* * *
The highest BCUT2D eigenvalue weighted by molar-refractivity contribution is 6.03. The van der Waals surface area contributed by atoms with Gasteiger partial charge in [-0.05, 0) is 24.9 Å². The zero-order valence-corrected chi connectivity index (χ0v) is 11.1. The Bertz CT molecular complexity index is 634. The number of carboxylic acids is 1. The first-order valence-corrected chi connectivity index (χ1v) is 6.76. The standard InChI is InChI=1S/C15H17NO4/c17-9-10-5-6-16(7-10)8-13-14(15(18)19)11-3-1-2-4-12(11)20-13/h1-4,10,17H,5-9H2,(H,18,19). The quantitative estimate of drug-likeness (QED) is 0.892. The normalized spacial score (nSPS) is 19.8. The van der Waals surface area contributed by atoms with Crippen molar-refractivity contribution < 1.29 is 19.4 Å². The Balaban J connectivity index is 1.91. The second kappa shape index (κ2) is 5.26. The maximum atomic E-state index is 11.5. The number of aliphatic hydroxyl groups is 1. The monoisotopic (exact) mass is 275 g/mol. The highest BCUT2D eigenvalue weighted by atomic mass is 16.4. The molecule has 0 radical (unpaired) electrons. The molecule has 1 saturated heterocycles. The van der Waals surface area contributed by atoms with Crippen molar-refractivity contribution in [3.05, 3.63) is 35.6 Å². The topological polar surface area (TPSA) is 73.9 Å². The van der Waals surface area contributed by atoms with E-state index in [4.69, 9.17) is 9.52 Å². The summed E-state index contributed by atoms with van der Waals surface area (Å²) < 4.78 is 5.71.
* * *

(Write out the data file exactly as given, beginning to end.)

The highest BCUT2D eigenvalue weighted by molar-refractivity contribution is 6.03. The van der Waals surface area contributed by atoms with Gasteiger partial charge in [-0.05, 0) is 24.9 Å². The zero-order valence-corrected chi connectivity index (χ0v) is 11.1. The Bertz CT molecular complexity index is 634. The number of carboxylic acids is 1. The first-order valence-corrected chi connectivity index (χ1v) is 6.76. The standard InChI is InChI=1S/C15H17NO4/c17-9-10-5-6-16(7-10)8-13-14(15(18)19)11-3-1-2-4-12(11)20-13/h1-4,10,17H,5-9H2,(H,18,19). The quantitative estimate of drug-likeness (QED) is 0.892. The normalized spacial score (nSPS) is 19.8. The van der Waals surface area contributed by atoms with Crippen molar-refractivity contribution < 1.29 is 19.4 Å². The Balaban J connectivity index is 1.91. The second kappa shape index (κ2) is 5.26. The maximum atomic E-state index is 11.5. The number of aliphatic hydroxyl groups is 1. The monoisotopic (exact) mass is 275 g/mol. The highest BCUT2D eigenvalue weighted by atomic mass is 16.4. The molecule has 0 radical (unpaired) electrons. The molecule has 1 saturated heterocycles. The van der Waals surface area contributed by atoms with Crippen molar-refractivity contribution in [3.05, 3.63) is 35.6 Å². The topological polar surface area (TPSA) is 73.9 Å². The van der Waals surface area contributed by atoms with E-state index in [4.69, 9.17) is 9.52 Å². The summed E-state index contributed by atoms with van der Waals surface area (Å²) < 4.78 is 5.71.